Hospice volunteer reaches out to 325 bereaved people during lockdown

Trained counsellor Colin Ford contacts local people who have lost a loved one

Trained counsellor Colin Ford contacts local people who have lost a loved one - Credit: NDH

The loneliness felt during this year of lockdown has been difficult enough for most people to deal with, but it has been even harder for those who have lost someone they love and have had to deal with it in isolation. 

However, a volunteer from North Devon Hospice has been making a real difference, by reaching out to support an incredible total of 325 local bereaved people since the start of lockdown in March 2020. 

North Devon Hospice cares for patients and families dealing with an incurable illness, and Colin Ford has been giving his time to help these people for nearly three years. A trained counsellor with a background in the probation service, Colin’s role is to contact those local people who have lost a loved one, to offer support and counselling. This vital outreach has been more important than ever during this last year. 

“I call people to check in and see how they are,” said Colin. “I’ll simply start by saying ‘I’m Colin, a member of the bereavement team at North Devon Hospice and am ringing to see how you’re doing, how you’re coping and whether we can be of any help.’ People think it’s wonderful that someone is reaching out to them, and they often fondly remember the care provided by the hospice to their loved one.” 

He added: “The responses obviously vary. Some people cry, which is understandable. Perhaps they aren’t coping very well or haven’t got much support around them. Even if they have got close friends and family, they might not want to worry them, so it’s beneficial to talk to someone outside the family. Even though the calls can sometimes be very tough, I do feel incredibly supported by the bereavement team at the hospice, so there is support for me as well.” 


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Many people that Colin contacts are referred on to the hospice’s bereavement team for a series of counselling sessions, while others may be content with just their call from Colin. 

“No matter what we talk about, I always stress that bereavement is a long-term thing with lots of ups and downs, and if they ever go through a bad period down the line, they can always reach out and we’ll be there to help,” said Colin. 

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“Even for those who say they don’t need formal counselling at the moment, we still have very useful and reassuring conversations. Recently, one person started by saying ‘I’m not much of a talker’, but then 30 minutes later we were still nattering away, which was fantastic and he got a lot from it.” 

One of the main points Colin tries to reinforce to all who he contacts, is that how they’re feeling is not unusual. “I provide reassurance that grief is normal. What they are feeling and how they are behaving is normal during grief. Even if they don’t need further support from us, they know it is perfectly OK to be going through the stages of grief and dealing with it in their own way.”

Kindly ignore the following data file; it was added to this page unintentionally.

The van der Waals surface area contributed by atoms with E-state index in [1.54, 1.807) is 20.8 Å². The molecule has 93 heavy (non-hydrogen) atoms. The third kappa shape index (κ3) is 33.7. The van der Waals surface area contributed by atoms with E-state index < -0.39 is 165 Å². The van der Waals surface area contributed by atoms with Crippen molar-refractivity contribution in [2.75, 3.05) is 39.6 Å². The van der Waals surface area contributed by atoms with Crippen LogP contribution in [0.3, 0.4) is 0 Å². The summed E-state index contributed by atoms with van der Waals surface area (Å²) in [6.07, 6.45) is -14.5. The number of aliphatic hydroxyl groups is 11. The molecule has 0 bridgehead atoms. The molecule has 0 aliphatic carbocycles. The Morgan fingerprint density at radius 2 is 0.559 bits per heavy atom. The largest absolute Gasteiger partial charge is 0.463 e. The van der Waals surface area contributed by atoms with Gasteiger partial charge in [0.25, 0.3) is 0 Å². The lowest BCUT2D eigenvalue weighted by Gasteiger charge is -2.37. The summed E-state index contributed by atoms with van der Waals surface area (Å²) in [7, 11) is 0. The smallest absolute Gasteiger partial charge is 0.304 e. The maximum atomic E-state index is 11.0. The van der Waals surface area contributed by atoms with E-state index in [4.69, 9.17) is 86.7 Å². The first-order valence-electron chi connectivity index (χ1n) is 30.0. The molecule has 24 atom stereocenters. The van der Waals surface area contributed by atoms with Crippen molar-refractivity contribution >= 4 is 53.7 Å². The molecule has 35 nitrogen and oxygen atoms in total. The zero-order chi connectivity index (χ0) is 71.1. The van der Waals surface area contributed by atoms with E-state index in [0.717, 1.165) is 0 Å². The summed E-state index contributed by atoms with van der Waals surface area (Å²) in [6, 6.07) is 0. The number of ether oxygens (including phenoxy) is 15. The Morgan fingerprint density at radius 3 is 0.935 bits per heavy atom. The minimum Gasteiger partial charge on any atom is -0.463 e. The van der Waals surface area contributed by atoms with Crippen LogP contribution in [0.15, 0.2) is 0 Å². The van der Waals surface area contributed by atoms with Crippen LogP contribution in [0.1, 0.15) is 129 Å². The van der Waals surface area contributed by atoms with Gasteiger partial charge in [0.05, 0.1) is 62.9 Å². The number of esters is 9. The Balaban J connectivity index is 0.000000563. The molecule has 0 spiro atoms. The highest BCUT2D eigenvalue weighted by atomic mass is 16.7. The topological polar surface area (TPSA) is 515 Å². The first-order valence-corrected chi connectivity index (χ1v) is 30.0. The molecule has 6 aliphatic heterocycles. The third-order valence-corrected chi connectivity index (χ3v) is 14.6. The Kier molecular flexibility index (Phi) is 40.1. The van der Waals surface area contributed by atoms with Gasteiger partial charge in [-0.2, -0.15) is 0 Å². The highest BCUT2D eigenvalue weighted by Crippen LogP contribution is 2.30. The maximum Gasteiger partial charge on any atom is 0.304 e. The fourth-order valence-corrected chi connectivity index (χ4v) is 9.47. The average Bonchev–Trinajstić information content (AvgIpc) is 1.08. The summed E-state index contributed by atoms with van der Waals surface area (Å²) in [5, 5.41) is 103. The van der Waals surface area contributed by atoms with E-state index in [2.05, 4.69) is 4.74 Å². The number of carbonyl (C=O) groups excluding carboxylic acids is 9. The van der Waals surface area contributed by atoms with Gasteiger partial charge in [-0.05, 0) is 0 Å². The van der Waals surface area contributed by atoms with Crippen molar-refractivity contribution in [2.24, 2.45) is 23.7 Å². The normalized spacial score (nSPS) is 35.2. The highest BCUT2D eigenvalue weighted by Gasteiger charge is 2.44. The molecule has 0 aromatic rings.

Since the beginning of the lockdown in March 2020, there has been a 37% rise in people being supported by hospices up and down the country. This has also been reflected by a rise in bereaved people that Colin has needed to reach out to, while the myth that those who receive hospice support are all older has also been disproved. “The majority of people who get referred for counselling are between 30 and 60, who have perhaps lost their spouse before their time and are struggling to cope. For example, I’m currently counselling four different women in their 50s who have lost loved ones prematurely, and understandably life feels pretty unfair to them right now. But is it nice to help them to move on, and that is part of the grieving process.” 

Like everyone, Colin has had his own struggles during lockdown, including not being able to visit his children and grandchildren for over a year. 

“This latest stage of lockdown has felt harder for some reason, and I hope that it won’t be long before I get to see my daughters and grandchildren again” he said. “But my phone calls for the hospice have helped give me a sense of structure and purpose in lockdown. It has helped me, and it’s been nice to communicate with people and feel like you’re doing something useful.” 

After helping to support a staggering 325 bereaved people since the start of lockdown, Colin has got no plans to slow down or put his feet up once restrictions begin to ease. “I am looking forward to getting back to my other volunteer duties for the hospice,” he said. 

“I drive people to their appointments, help to host wellbeing days at the hospice’s Long House building in Holsworthy, and also do some respite sitting with patients who are being cared for in their own homes. Of course, in my own world, I’m just looking forward to the freedom of being able to pop up to London to visit my family, or even just go for a nice drive and a pub lunch.” 

After providing such incredible assistance to so many people, who have been going through the toughest times during the last year, Colin deserves a good pub lunch and much, much more. 

To find out more about the support provided by North Devon Hospice, please visit northdevonhospice.org.uk or call 01271 344248.

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